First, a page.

RealTime IT News

Web's Interactivity a Threat, Model for Cable TV

Cable TV and advertising
WASHINGTON -- For more than a year, the nation's largest cable companies have been staking their hopes to thrive in a data-driven, interactive advertising market on Canoe Ventures. Born Project Canoe, the venture aims to cull the vast troves of data that cable companies have about their customers, from subscriber demographics to the clicks of a remote control, to bring Web-like ad targeting to the television platform.

Here at the Cable Show, the annual conference hosted by the National Cable and Telecommunications Association, Canoe CEO David Verklin proclaimed that his firm is ready for prime time, with its first product set to roll out in the next six weeks.

"We're going to turn television into a platform," Verklin said in a panel discussion with several cable executives.

Canoe's forthcoming product, called community addressable messaging, will enable an advertiser running a national TV campaign to customize it with local insertions to reach targeted demographics defined by data supplied from the cable providers. Verklin hailed it as the first application of local insertion technology to a national campaign.

Canoe aims to give advertisers "the ability to put a dog food ad only in a house that owns a dog," Verklin said. "That's one of the promises of this technology."

Cable companies have thus far weathered the economic downturn better than their broadcast counterparts in terms of advertising dollars, but they continue to grapple with new revenue models in response to the seismic disruption brought on by the Web. As people increasingly expect entertainment content to be available at any time on any device, the entertainment industry writ large is struggling to balance the evident consumer demand with the baseline business reality that it might not make sense to start giving away what you can sell.

"The challenge for all us is it's clear that, behaviorally, people are starting to [find] consumer content on other platforms," said David Zaslav, president and CEO of Discovery Communications. "We have to be careful not to train people to consume [content] on platforms that's going to put us out of business."

Canoe's plan to tap the data stored inside set-top boxes, where each channel change is an expression of consumer's preference, promises to bring cable providers into a new strain of the ad-revenue economy.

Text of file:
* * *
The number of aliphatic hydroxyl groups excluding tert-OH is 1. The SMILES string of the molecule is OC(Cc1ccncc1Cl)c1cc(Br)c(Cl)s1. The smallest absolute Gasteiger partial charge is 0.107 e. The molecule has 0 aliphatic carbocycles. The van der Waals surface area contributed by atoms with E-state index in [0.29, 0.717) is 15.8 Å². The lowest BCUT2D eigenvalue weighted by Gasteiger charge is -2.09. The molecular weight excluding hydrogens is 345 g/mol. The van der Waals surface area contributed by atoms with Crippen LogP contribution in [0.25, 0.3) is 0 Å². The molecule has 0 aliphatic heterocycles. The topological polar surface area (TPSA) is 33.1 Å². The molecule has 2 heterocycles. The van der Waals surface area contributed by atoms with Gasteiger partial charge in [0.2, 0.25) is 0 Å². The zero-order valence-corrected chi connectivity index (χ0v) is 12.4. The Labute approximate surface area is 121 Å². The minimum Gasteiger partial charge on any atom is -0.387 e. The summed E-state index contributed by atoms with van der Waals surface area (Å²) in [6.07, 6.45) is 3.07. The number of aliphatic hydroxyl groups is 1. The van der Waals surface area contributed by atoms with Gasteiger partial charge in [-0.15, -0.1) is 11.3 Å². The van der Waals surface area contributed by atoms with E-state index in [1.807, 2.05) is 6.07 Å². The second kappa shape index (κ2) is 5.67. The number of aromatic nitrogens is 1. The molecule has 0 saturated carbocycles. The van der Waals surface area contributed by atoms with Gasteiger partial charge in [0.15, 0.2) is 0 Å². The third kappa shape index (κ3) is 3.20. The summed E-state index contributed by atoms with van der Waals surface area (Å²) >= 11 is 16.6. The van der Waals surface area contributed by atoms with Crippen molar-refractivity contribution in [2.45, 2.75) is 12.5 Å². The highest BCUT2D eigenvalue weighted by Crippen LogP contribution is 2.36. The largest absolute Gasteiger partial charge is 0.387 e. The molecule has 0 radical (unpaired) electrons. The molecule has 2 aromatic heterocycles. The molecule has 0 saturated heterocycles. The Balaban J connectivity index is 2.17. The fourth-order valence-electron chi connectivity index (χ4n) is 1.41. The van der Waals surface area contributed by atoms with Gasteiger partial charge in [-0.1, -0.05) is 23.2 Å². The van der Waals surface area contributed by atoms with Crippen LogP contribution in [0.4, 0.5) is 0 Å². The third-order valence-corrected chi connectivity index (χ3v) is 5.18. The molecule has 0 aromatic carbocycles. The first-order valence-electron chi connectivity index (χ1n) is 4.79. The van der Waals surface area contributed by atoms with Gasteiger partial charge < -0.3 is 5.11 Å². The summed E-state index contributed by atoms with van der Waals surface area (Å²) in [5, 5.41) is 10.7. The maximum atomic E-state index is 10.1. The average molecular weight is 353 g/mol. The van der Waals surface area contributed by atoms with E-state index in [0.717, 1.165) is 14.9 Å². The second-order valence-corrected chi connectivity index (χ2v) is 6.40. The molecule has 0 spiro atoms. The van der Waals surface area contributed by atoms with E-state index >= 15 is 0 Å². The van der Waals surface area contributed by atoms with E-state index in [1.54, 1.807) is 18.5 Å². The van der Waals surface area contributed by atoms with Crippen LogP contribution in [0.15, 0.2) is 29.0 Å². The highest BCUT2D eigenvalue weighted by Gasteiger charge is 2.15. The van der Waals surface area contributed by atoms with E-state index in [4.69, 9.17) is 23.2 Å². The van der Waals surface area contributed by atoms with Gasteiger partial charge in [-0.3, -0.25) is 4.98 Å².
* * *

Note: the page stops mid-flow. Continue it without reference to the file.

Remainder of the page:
One of the selling points of online advertising is that it's measurable. Since the advent of the Web, advertisers have been shifting their budgets to online both because people are spending more time online, and because they have a better sense of how effective their campaign is when they can view reports on the actions people took after seeing an ad.

"We need to compete with online," said Jeff Gaspin, president and COO of Universal Television Group. "Having the set-top box with the data you can get on the PC, we can all support that."

Mining and parsing the information stored in tens of millions of set-top boxes will be no easy feat. The panelists suggested that Canoe could end up outsourcing much of the backend data processing that will be needed to remake TV advertising in the mold of the Internet. One panelist even floated the idea of tapping Google, the company credited for so much of the sturm und drang gripping the cable and entertainment industries.

Any effort to cull precise information from mammoth data warehouses about what consumers like to watch on TV or look at on the Web online is bound to raise some privacy concerns, the panelists acknowledged. It wasn't even a year ago that a startup ad-tech firm called NebuAd found itself in the crosshairs of privacy-conscious congressmen for a new scheme to bring ISPs into the online-advertising revenue stream with a targeting technology that to many seemed borderline illegal.

Privacy concerns aside, the panelists were generally enthusiastic about the prospects of Canoe, though how soon the venture will be able to deliver on its promise remains an open question.

"I just think the data right now is too generic," said David Levy, president of Turner Broadcasting Sales. "I'm not exactly sure how we're going to monetize it."